Magnan force Pine Falls product the lone Manitoban playing in National Lacrosse League

More than 80 per cent of National Lacrosse League players are Canadian, but only one hails from the Keystone Province.

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More than 80 per cent of National Lacrosse League players are Canadian, but only one hails from the Keystone Province.

That one and only player is Halifax Thunderbirds defenceman Luc Magnan — a product of Pine Falls.

Pine Falls? Bet that wouldn’t have been your first guess. Or second.

The small town 90 minutes northeast of Winnipeg with a population less than 2,000 is where Magnan’s lacrosse journey began.

(Trevor MacMillan/Halifax Thunderbirds) Luc Magnan, centre, with his Halifax Thunderbirds teammates, is the lone Manitoban playing the NLL.

Manitoba Lacrosse Hall of Fame inductee Mike Gilbert was a teacher in nearby Sagkeeng First Nation and he was influential in growing the sport in the area. Magnan gave it a try for the first time in Grade 8 and ended up playing at Powerview School.

“When you watched him, you wouldn’t say ‘Oh this kid is naturally gifted. He’s gonna go somewhere.’ But when you watched him and observed practice, you could see the work ethic he put in,” said Larry Sharpe, Magnan’s high school coach.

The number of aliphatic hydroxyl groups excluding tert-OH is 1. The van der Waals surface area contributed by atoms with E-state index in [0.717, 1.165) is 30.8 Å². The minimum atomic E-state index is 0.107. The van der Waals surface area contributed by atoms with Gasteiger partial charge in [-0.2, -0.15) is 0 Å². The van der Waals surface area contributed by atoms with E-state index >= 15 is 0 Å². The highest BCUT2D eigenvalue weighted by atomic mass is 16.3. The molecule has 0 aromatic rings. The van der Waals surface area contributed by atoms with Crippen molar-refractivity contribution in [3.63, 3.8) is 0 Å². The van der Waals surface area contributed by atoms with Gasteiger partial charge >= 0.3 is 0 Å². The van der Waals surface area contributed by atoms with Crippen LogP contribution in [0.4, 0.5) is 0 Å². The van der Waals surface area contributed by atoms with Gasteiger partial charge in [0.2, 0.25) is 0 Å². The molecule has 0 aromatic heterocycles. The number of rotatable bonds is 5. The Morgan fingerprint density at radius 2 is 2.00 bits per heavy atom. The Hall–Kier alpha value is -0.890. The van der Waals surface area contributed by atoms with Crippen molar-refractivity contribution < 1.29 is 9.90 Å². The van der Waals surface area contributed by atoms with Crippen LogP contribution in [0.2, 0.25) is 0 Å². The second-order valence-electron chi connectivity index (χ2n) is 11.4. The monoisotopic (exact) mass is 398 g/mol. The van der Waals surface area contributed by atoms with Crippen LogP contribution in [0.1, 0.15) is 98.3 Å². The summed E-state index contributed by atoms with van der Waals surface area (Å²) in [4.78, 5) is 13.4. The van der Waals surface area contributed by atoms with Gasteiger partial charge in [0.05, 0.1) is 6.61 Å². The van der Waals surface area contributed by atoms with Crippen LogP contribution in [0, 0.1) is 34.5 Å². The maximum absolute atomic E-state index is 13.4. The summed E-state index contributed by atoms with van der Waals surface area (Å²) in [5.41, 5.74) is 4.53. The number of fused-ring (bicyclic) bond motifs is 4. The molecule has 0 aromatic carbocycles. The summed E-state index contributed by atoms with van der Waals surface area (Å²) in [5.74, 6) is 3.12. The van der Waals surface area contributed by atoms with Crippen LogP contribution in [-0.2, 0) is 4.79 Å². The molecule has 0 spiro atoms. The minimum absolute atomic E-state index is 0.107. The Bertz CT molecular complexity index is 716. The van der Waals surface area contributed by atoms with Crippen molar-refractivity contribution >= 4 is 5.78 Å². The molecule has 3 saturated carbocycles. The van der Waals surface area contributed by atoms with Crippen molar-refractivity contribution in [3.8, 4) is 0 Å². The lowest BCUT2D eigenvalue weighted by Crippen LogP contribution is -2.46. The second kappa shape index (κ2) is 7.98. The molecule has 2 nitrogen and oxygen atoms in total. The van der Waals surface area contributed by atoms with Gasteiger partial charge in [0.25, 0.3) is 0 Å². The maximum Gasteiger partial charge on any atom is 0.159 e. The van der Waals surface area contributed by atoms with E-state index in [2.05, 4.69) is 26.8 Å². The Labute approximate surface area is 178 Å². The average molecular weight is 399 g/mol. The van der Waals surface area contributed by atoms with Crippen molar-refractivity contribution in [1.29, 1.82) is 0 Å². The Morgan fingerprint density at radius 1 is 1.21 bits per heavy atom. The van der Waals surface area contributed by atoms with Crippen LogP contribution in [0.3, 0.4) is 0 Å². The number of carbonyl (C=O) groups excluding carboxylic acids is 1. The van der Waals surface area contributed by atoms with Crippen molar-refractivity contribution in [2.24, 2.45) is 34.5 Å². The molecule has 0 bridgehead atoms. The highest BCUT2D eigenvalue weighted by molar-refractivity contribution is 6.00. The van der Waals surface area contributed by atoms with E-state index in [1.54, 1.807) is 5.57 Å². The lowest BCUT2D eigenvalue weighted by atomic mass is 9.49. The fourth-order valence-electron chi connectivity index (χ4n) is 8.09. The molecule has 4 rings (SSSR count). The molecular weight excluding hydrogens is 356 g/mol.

“Here’s an example, and it wasn’t even lacrosse, it was cross-country running. I just remember there was a race and he couldn’t finish because he was sick. He might get mad that I’m saying this, but he was in tears because he was so upset. He felt he let the school and everyone down because he wanted to do so well. He always had that drive of wanting to do the best he could for himself and for the school because he was always a team player.”

“When you watched him, you wouldn’t say ‘Oh this kid is naturally gifted. He’s gonna go somewhere.’ But when you watched him and observed practice, you could see the work ethic he put in.”
– Larry Sharpe, Magnan’s high school coach

That drive took Magnan to the provincial team, but with Manitoba’s lack of talent, he had to move to make it big. He ended up leaving in Grade 11 for a boarding school near Brampton, Ont., — one with a focus on helping lacrosse talent get to the next level — called The Hill Academy. Magnan, 29, is now a teacher at the academy.

From there, Magnan received an NCAA Div. I scholarship to Robert Morris University in Pennsylvania. After four seasons at Robert Morris, the Toronto Rock selected Magnan in the second round of the 2015 NLL Draft.

“I never thought I’d be here, that’s for sure. It’s crazy what sport can do and the opportunities it can provide for you,” Magnan told the Free Press.

(Photo by Ryan McCullough/Toronto Rock) Luc Magnan

“Obviously, we’re not making millions playing lacrosse. I’m a full-time teacher and travel on the weekends and whatnot, so, it has part of that, but the perks are travelling around North America still getting to play the game that I love at 29 years old and hopefully for as long as I can. It’s very surreal.”